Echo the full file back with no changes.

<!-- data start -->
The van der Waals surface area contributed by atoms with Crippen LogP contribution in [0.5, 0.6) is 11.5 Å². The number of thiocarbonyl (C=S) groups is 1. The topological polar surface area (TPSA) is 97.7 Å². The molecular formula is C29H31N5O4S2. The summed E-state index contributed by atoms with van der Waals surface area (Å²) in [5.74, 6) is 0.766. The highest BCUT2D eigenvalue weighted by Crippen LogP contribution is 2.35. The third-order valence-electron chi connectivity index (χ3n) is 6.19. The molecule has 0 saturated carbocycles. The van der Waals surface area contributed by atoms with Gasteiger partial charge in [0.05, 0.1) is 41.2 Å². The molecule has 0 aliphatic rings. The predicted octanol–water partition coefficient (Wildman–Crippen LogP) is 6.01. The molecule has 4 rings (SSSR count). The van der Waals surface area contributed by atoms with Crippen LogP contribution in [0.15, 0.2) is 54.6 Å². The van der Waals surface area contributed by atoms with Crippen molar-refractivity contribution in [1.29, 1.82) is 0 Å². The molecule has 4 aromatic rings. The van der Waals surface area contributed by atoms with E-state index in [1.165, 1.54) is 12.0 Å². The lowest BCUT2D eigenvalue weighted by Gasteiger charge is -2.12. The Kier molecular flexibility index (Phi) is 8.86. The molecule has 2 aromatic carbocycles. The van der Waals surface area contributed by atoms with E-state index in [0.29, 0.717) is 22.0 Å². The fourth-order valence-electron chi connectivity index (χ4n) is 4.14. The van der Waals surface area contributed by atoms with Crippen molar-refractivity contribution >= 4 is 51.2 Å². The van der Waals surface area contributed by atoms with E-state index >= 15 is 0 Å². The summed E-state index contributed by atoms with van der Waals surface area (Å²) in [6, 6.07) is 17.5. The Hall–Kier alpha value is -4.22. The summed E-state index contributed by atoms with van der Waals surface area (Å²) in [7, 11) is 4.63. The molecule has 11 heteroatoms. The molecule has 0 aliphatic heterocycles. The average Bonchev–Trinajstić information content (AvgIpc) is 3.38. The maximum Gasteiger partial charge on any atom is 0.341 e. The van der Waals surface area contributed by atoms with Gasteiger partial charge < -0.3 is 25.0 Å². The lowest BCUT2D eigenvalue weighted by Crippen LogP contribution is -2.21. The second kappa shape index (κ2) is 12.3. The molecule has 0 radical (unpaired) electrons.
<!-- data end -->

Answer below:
The van der Waals surface area contributed by atoms with Crippen LogP contribution in [0.5, 0.6) is 11.5 Å². The number of thiocarbonyl (C=S) groups is 1. The topological polar surface area (TPSA) is 97.7 Å². The molecular formula is C29H31N5O4S2. The summed E-state index contributed by atoms with van der Waals surface area (Å²) in [5.74, 6) is 0.766. The highest BCUT2D eigenvalue weighted by Crippen LogP contribution is 2.35. The third-order valence-electron chi connectivity index (χ3n) is 6.19. The molecule has 0 saturated carbocycles. The van der Waals surface area contributed by atoms with Gasteiger partial charge in [0.05, 0.1) is 41.2 Å². The molecule has 0 aliphatic rings. The predicted octanol–water partition coefficient (Wildman–Crippen LogP) is 6.01. The molecule has 4 rings (SSSR count). The van der Waals surface area contributed by atoms with Crippen LogP contribution in [0.15, 0.2) is 54.6 Å². The van der Waals surface area contributed by atoms with Crippen molar-refractivity contribution in [1.29, 1.82) is 0 Å². The molecule has 4 aromatic rings. The van der Waals surface area contributed by atoms with E-state index in [1.165, 1.54) is 12.0 Å². The lowest BCUT2D eigenvalue weighted by Gasteiger charge is -2.12. The Kier molecular flexibility index (Phi) is 8.86. The molecule has 2 aromatic carbocycles. The van der Waals surface area contributed by atoms with E-state index in [0.29, 0.717) is 22.0 Å². The fourth-order valence-electron chi connectivity index (χ4n) is 4.14. The van der Waals surface area contributed by atoms with Crippen molar-refractivity contribution >= 4 is 51.2 Å². The van der Waals surface area contributed by atoms with E-state index >= 15 is 0 Å². The summed E-state index contributed by atoms with van der Waals surface area (Å²) in [6, 6.07) is 17.5. The Hall–Kier alpha value is -4.22. The summed E-state index contributed by atoms with van der Waals surface area (Å²) in [7, 11) is 4.63. The molecule has 11 heteroatoms. The molecule has 0 aliphatic heterocycles. The average Bonchev–Trinajstić information content (AvgIpc) is 3.38. The maximum Gasteiger partial charge on any atom is 0.341 e. The van der Waals surface area contributed by atoms with Gasteiger partial charge < -0.3 is 25.0 Å². The lowest BCUT2D eigenvalue weighted by Crippen LogP contribution is -2.21. The second kappa shape index (κ2) is 12.3. The molecule has 0 radical (unpaired) electrons.